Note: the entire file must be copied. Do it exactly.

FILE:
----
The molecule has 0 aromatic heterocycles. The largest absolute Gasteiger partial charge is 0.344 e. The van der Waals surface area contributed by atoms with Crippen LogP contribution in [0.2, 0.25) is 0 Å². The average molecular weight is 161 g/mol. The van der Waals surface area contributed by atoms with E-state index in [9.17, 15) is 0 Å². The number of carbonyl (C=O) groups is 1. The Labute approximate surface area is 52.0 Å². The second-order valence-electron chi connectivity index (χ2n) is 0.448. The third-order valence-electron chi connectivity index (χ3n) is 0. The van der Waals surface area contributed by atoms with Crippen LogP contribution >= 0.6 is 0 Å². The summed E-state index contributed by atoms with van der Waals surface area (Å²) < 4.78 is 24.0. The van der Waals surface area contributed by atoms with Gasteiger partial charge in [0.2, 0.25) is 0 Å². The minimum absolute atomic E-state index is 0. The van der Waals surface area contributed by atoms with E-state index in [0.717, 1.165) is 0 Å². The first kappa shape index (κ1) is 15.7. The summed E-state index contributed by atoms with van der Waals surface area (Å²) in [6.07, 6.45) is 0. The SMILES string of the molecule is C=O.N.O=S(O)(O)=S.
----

The molecule has 0 aromatic heterocycles. The largest absolute Gasteiger partial charge is 0.344 e. The van der Waals surface area contributed by atoms with Crippen LogP contribution in [0.2, 0.25) is 0 Å². The average molecular weight is 161 g/mol. The van der Waals surface area contributed by atoms with E-state index in [9.17, 15) is 0 Å². The number of carbonyl (C=O) groups is 1. The Labute approximate surface area is 52.0 Å². The second-order valence-electron chi connectivity index (χ2n) is 0.448. The third-order valence-electron chi connectivity index (χ3n) is 0. The van der Waals surface area contributed by atoms with Crippen LogP contribution >= 0.6 is 0 Å². The summed E-state index contributed by atoms with van der Waals surface area (Å²) < 4.78 is 24.0. The van der Waals surface area contributed by atoms with Gasteiger partial charge in [0.2, 0.25) is 0 Å². The minimum absolute atomic E-state index is 0. The van der Waals surface area contributed by atoms with E-state index in [0.717, 1.165) is 0 Å². The first kappa shape index (κ1) is 15.7. The summed E-state index contributed by atoms with van der Waals surface area (Å²) in [6.07, 6.45) is 0. The SMILES string of the molecule is C=O.N.O=S(O)(O)=S.